The creation and spread of false or deliberately misleading information is not new. As a teenager in the 1990s, fake news didn’t exist. Or rather, it did, but we tended to call it an urban legend.
These were improbable, ridiculous and often grotesque stories that were told and retold to the point that they took a life of their own, entered our collective knowledge and then simply sat there, unchecked, until the next absurdity “that happened to a friend” came along.
One major difference now, apart from the terminology, is the mind-boggling speed with which false narratives are amplified to reach anyone with an internet connection or smartphone, anywhere in the world. During a global pandemic, this is a major concern.
In 2016, Facebook and Twitter were largely blamed for housing foreign disinformation campaigns that interfered with the US presidential elections, but a 2018 report commissioned by the US Senate Select Committee on Intelligence suggested that Instagram was “perhaps the most effective platform” for disinformation than was commonly understood.
How did Instagram escape scrutiny for so long?
Instagram – bought by Facebook in 2012 – started out as a photo-sharing platform where users post carefully selected pictures to their “grid” (all the user’s images grouped together under their profile).
For those who had grown weary of Facebook’s busy interface and cumbersome privacy controls, Instagram was a great alternative for sharing their photos without all the extra clutter.
Over the years, it went on to introduce features that made sharing and reposting easier, allowed text to be used alongside visuals and allowed lengthy videos to be uploaded. Every new feature was designed to attract user interaction, and it worked.
In June 2018, Instagram had reached one billion monthly active users, up from 800 million in September 2017.
Last year, Instagram’s top 10 accounts generated six billion interactions (likes and comments) compared to Facebook’s 922 million (reactions, comments and shares) and Twitter’s 398 million (retweets plus likes).
This combination of text and sharing, coupled with a huge user base, has made Instagram much more like Facebook—and, therefore, irresistible to businesses, advertisers, politicians and propagandists.
“Instagram has been a problem all along, but for whatever reason, we don’t pay as much attention to it,” according to Paul Barret, author of the report ‘Disinformation and the 2020 Election’.
Perhaps because it is still regarded as a place for harmless snaps of beautiful sunsets, coffee cups and celebrities flogging their brands, users lower their guard.
How does one spread disinformation on Instagram? Easy. Just create a meme, tamper with videos and photos and share. Instagram will do the rest.
Just like Facebook, Instagram rewards sensational clickbait with algorithmic promotion. As you click false content, Instagram will show you more false content to click on— not only legitimising it but also encouraging people to produce more of it.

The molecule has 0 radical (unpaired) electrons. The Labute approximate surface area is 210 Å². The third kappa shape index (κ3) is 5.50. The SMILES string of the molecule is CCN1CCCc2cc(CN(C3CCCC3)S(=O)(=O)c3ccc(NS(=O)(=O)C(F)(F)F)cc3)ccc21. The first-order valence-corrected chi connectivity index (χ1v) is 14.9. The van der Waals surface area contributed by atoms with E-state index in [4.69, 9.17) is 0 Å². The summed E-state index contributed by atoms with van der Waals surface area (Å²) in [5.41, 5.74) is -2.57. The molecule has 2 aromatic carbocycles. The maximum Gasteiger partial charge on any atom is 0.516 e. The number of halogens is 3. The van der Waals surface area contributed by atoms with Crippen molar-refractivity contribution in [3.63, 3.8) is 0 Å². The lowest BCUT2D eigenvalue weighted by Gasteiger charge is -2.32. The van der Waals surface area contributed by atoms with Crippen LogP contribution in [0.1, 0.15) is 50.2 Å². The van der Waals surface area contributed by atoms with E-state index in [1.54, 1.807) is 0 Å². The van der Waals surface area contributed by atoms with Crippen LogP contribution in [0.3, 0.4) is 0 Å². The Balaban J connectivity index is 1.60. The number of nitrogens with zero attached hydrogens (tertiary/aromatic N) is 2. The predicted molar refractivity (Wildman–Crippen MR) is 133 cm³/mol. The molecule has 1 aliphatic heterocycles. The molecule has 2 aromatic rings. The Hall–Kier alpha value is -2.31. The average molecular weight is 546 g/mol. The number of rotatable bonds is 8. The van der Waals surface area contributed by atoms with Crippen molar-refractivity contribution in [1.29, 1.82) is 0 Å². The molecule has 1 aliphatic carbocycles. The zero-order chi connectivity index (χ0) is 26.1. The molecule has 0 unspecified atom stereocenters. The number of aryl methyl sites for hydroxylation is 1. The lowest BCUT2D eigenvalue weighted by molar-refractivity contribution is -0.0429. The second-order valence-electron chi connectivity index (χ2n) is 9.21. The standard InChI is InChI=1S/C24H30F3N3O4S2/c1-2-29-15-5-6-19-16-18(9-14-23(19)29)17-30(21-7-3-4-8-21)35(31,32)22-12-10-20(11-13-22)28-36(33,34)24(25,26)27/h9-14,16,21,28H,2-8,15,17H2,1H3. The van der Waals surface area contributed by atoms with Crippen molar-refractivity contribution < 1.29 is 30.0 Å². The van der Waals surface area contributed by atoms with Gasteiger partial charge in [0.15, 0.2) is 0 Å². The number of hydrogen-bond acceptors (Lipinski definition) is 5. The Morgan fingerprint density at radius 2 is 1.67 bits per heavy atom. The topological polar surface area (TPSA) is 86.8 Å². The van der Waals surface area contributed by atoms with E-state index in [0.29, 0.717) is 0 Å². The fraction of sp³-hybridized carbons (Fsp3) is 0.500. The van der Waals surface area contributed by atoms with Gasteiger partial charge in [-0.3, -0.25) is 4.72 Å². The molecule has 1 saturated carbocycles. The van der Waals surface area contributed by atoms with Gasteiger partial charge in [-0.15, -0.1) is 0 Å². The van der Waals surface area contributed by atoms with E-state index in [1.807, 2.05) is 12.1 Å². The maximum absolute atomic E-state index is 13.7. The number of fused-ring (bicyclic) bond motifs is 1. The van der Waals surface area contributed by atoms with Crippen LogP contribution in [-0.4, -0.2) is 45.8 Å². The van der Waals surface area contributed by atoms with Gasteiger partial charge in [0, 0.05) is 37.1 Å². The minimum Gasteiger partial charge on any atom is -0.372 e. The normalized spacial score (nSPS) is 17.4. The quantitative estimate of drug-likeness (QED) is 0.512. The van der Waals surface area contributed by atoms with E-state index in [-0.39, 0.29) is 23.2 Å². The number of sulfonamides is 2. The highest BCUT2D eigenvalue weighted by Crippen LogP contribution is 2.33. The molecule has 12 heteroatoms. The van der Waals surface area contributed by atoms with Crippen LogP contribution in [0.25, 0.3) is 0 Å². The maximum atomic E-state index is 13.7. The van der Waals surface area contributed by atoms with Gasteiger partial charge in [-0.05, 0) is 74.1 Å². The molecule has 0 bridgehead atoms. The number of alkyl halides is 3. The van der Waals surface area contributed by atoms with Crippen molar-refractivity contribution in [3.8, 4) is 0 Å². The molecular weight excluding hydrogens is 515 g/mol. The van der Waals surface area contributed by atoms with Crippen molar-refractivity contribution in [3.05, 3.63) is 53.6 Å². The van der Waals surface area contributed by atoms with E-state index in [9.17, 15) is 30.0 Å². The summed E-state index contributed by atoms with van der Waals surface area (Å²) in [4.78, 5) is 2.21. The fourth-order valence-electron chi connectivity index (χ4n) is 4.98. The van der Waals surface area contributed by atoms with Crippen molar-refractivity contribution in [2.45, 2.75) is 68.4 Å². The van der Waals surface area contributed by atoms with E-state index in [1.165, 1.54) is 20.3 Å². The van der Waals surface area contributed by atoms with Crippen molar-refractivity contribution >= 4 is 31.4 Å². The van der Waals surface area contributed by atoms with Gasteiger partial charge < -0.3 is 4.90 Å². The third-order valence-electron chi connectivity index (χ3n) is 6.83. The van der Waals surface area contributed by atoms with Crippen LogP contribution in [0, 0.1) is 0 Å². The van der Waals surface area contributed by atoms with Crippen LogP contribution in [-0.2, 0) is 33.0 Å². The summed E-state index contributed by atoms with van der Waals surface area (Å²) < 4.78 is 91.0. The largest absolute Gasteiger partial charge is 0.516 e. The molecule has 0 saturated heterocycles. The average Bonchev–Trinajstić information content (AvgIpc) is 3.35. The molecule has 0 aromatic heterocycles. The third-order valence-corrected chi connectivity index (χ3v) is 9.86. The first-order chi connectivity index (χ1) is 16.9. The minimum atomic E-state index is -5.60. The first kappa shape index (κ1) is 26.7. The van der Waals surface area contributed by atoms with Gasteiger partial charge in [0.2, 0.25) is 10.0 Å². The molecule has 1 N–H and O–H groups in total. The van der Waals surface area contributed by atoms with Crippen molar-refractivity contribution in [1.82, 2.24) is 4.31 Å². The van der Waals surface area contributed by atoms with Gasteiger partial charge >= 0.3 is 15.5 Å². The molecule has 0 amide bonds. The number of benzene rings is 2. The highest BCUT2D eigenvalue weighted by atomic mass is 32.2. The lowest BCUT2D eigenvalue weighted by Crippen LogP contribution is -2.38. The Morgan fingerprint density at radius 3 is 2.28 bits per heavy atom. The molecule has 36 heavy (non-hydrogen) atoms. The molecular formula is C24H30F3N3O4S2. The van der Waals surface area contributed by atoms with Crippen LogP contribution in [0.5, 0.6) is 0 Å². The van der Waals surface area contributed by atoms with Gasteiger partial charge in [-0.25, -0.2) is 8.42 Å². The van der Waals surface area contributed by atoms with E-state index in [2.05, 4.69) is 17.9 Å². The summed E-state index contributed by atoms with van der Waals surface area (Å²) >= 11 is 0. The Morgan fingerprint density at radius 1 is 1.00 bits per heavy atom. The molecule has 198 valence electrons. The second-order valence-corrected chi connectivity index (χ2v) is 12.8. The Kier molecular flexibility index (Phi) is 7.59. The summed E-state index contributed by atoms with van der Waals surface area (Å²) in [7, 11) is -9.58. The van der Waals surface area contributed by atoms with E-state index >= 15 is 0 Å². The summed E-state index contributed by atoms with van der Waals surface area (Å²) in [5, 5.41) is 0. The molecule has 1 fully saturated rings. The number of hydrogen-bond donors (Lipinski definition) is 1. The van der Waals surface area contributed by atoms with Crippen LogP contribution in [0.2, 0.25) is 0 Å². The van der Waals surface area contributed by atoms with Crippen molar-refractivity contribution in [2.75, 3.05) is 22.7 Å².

The anti-vaccine movement in the US is an example. Anti-vaxxers are in a minority but, as the Huffington Post quickly found out, their message can very easily be disproportionately amplified.
When searching the word ‘vaccine’ on Instagram, almost all of the top results were anti-vax pages. The most popular account was a profile with more than 74,000 followers with posts pushing blatant lies about vaccines and the Wuhan coronavirus.
As soon as The Shift’s journalist followed that account, Instagram recommended dozens more promoting dangerous misinformation.
Tech’s lukewarm response
The problem with false images is that they are a lot harder to verify than a website link or a news article. In the face of mounting criticism, in August 2019, Facebook launched a test programme that uses image recognition to find questionable content on Instagram. Instagram users can now also flag dubious content they come across.
This is still a Facebook company, so the effort is merely cosmetic. Users with the latest version of the Instagram app will see “false information” at the bottom of a list of reportable items. Yet, if Instagram decides that a post has been correctly flagged as false, it won’t delete it – Instagram will just limit the post’s reach by hiding it from the public ‘explore’ feed.
Another reason disinformation campaigns on Instagram have remained largely underreported (when compared to Facebook) is that, in 2018, Instagram abruptly shut down its public API (Application Programming Interface), which is a service that processes requests for data from remote applications.
In short, Instagram has made it near impossible for researchers and journalists to gather any meaningful data about the spread of disinformation on the platform. Without this information, there is less to report on and, therefore, less pressure on Instagram to make any significant changes.
Disinformation on Instagram is drawing the attention of journalists and researchers because young users – teenagers – are turning to visual platforms like Instagram and YouTube to get the news that informs their world view.
Reports warn of the danger of dismissing teenagers’ news consumption patterns due to the impact it will have on politics, industry and society.
If a young audience consumes news that is created by personalities instead of newsrooms, and if this information is a weird melting pot of celebrities, activism, memes and conspiracy theories, it is not that hard to imagine what the proliferation of false content could do to future public discourse. It is unrealistic to expect young users to constantly fact-check what they’re viewing.
There is much that the tech companies behind these platforms can do to counter this trend but if they keep skirting the issues, then public awareness of their role in the dissemination of disinformation is crucial. During a pandemic, there are severe repercussions for all.